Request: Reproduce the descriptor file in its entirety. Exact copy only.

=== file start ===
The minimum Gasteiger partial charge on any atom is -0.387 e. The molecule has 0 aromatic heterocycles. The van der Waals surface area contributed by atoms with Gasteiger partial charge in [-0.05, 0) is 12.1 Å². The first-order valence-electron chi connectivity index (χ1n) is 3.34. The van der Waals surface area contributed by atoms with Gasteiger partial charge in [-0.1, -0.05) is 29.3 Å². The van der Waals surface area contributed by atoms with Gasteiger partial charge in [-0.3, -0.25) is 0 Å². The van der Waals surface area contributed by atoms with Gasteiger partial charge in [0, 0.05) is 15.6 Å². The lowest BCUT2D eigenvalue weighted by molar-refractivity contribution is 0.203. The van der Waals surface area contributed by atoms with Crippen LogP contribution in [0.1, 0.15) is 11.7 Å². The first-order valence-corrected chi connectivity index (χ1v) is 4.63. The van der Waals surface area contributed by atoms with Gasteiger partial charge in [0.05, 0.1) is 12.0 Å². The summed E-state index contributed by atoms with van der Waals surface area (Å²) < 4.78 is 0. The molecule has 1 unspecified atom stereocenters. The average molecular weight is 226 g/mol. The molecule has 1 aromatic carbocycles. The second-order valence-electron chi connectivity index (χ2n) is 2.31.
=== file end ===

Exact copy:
The minimum Gasteiger partial charge on any atom is -0.387 e. The molecule has 0 aromatic heterocycles. The van der Waals surface area contributed by atoms with Gasteiger partial charge in [-0.05, 0) is 12.1 Å². The first-order valence-electron chi connectivity index (χ1n) is 3.34. The van der Waals surface area contributed by atoms with Gasteiger partial charge in [-0.1, -0.05) is 29.3 Å². The van der Waals surface area contributed by atoms with Gasteiger partial charge in [-0.3, -0.25) is 0 Å². The van der Waals surface area contributed by atoms with Gasteiger partial charge in [0, 0.05) is 15.6 Å². The lowest BCUT2D eigenvalue weighted by molar-refractivity contribution is 0.203. The van der Waals surface area contributed by atoms with Crippen LogP contribution in [0.1, 0.15) is 11.7 Å². The first-order valence-corrected chi connectivity index (χ1v) is 4.63. The van der Waals surface area contributed by atoms with Gasteiger partial charge in [0.05, 0.1) is 12.0 Å². The summed E-state index contributed by atoms with van der Waals surface area (Å²) < 4.78 is 0. The molecule has 1 unspecified atom stereocenters. The average molecular weight is 226 g/mol. The molecule has 1 aromatic carbocycles. The second-order valence-electron chi connectivity index (χ2n) is 2.31.